A Brief Note: The Great Move to China

Posted on February 15, 2016 at 10:02 PM

Modern China offers great opportunities for foreign lawyers, in a climate of geographical and cultural diversity, speed of change, deregulation and unprecedented economic development.  For more information on the expat lifestyle in China, please click here.

In his book, One World, Ready or not, William Graider gives the following useful definition “diverse and contradictory, China is like a black box where both optimists and pessimists can find proof to support their expectations.”

For the pessimists, there are certainly many challenges to confront though with a reliable, trusted legal recruiter with local expertise, these obstacles are easily surmounted and navigated!


Most foreign law firms are based in Beijing, Shanghai and Guangzhou and it seems that Beijing represents the biggest challenges in terms of language, higher pollution and cultural differences. This will be less of a problem in Shanghai, where English is more widely used. However, even if you speak fluent Mandarin, you may need a native Chinese mediator for complex transactions. Chinese society builds heavily on what they call Guanxi, a network of relationships, which is difficult for a foreigner to acquire. Finding jobs for trading spouses is an important consideration, especially if they don’t speak Mandarin. Moreover, according to the Law Society, the annual registration which is required for foreign lawyers can be a long bureaucratic process; however, most international law firms take care of this and other administrative processes including housing on your behalf.  Please see our other blog posts in the lifestyle section for a more detailed explanation.  

In spite of these difficulties, there are plenty of exciting aspects for the optimists and even for the pessimists.

The growing Chinese market provides opportunities for greater responsibility and variety rather even within a single practice area and exposure to more complicated cases and transaction given the often international scope.  This enhances career development and skill sets that can be more marketable in a global economy.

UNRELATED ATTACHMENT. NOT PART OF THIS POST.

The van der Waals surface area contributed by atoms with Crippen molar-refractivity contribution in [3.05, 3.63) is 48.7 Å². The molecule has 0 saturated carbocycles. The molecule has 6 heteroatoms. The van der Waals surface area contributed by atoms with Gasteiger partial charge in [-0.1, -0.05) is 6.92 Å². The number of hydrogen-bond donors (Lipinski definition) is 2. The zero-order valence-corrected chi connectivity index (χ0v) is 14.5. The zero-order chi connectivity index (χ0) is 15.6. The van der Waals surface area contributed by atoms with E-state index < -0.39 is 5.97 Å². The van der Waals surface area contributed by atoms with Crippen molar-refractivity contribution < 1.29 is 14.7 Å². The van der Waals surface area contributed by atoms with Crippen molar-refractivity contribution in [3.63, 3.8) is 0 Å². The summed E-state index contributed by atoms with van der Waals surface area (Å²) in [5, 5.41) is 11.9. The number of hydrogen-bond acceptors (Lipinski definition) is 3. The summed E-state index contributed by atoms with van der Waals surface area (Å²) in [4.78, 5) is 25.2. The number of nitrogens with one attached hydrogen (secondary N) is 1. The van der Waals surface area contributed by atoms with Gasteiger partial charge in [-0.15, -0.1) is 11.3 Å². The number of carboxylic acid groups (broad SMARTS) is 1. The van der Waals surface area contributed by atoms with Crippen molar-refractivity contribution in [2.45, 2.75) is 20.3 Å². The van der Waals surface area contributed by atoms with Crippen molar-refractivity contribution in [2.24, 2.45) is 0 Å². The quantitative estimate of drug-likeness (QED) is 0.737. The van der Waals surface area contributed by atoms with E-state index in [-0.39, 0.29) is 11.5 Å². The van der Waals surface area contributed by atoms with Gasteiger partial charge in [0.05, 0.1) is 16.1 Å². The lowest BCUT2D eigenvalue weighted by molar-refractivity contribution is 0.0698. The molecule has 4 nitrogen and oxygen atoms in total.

Although you may be treated differently by locals, the Chinese are a welcoming group and generally fascinated by and friendly to foreigners. Expats can look forward to an exciting lifestyle, especially in Shanghai where there is very little violence and the streets are safe at night. Being a major trading city and rising financial center, Shanghai is more cosmopolitan and westernized and will give you the best of both worlds. In the main cities, there is no shortage of good international schools for children (Link) but make sure you contact them well before you make that move. The demand for foreign lawyers in China is increasing and you will be highly in demand and could have more leverage within the firm as a result.

Finally, here are some tips to make your experience really worthwhile:

  • Learn as much Mandarin and information about Chinese culture as you can before you go, with particular attention on the city in which you’re going to reside.  The cultures vary wildly depending on the location.

  • Be ready to be flexible, adaptable and cope with uncertainty (Expats usually do this well and embrace the adventure).

  • Be willing to build relationships with locals, taking time to get to know them over a meal.

  • Use that network (Guanxi) to help you be accepted by locals, colleagues and clients.

  • Don’t give up,  as a Western legal qualification is an incredible asset.  

  • Bear in mind that after initial culture shock comes adaptation and you will have taken the challenge and adventure of a lifetime.

  • Last but not least-rely on a trusted and knowledgeable recruiter to make your terms of engagement and your role in China crystal clear.

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